The rise of the machines is upon us—the rise of machine-to-machine connectivity, that is. The next stage of the Internet's development is the "Web of Things." Simply put, this means that the normal, everyday things—appliances, buildings, cars—will be hooked into the web and able to transmit and receive information independently of you. AT&T announced a major partnership with four companies that specialized in M2M application development this week. Meanwhile, Vodaphone and Intel confirmed today that they would jointly develop a kit for companies wanting to implement M2M functionality in their products.
These announcements have gone largely under the radar in the media, but the significance is huge. Businesses stand to reap massive rewards with this shift to M2M, boosting customer service and profit margins. But for the consumer, the reality is not so black and white.
On the one hand, the convenience factor is huge: empty pill bottles could communicate with pharmacies for a refill or empty milk cartons could signal for their automatic replacement. Tracking devices on lost pets could ensure their speedy recovery; cars might upload their latest engine diagnostics to the service department in advance of an appointment; billboards could have up-to-the-minute information about gas prices. And the list goes on.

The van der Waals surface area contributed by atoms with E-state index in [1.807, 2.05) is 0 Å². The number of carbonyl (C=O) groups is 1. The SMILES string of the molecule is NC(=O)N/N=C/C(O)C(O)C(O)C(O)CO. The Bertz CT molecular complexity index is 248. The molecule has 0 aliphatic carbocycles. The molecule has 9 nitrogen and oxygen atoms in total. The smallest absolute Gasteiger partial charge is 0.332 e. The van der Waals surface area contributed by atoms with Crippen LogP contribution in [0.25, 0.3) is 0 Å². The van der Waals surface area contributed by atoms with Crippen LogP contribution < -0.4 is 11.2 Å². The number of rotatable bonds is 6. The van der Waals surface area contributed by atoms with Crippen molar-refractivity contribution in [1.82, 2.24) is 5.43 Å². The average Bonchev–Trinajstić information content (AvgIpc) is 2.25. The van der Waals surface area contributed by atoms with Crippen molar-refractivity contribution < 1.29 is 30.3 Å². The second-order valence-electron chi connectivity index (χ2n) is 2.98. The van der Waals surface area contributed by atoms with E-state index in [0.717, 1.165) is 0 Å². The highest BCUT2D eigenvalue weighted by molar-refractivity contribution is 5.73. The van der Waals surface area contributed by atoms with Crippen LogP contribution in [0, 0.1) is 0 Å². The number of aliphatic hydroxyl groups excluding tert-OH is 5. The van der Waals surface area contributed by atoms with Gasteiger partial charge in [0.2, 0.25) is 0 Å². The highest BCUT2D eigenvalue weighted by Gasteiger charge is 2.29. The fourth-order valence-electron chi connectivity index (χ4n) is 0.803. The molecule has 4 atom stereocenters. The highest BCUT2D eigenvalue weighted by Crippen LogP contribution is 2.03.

But the major concern, of course, is privacy. As Facebook's privacy battles have made very clear, mundane information about consumers—what bands you like, what brands of food you eat—is very valuable to marketers. "Forget spam, your biggest worry to come won't be the latest phishing scam," reports Renee Oricchio of Inc.com. "More likely, it will be something like your refrigerator or home alarm system ratting you out to marketing companies."
Will we have to program every kitchen appliance with as much care as we do our Facebook profiles? That alone would wipe out any advances in productivity such technologies would offer in the first place.
Below, Harvard Law Professor Jonathan Zittrain discusses Facebook's attack on our privacy in his Big Think interview: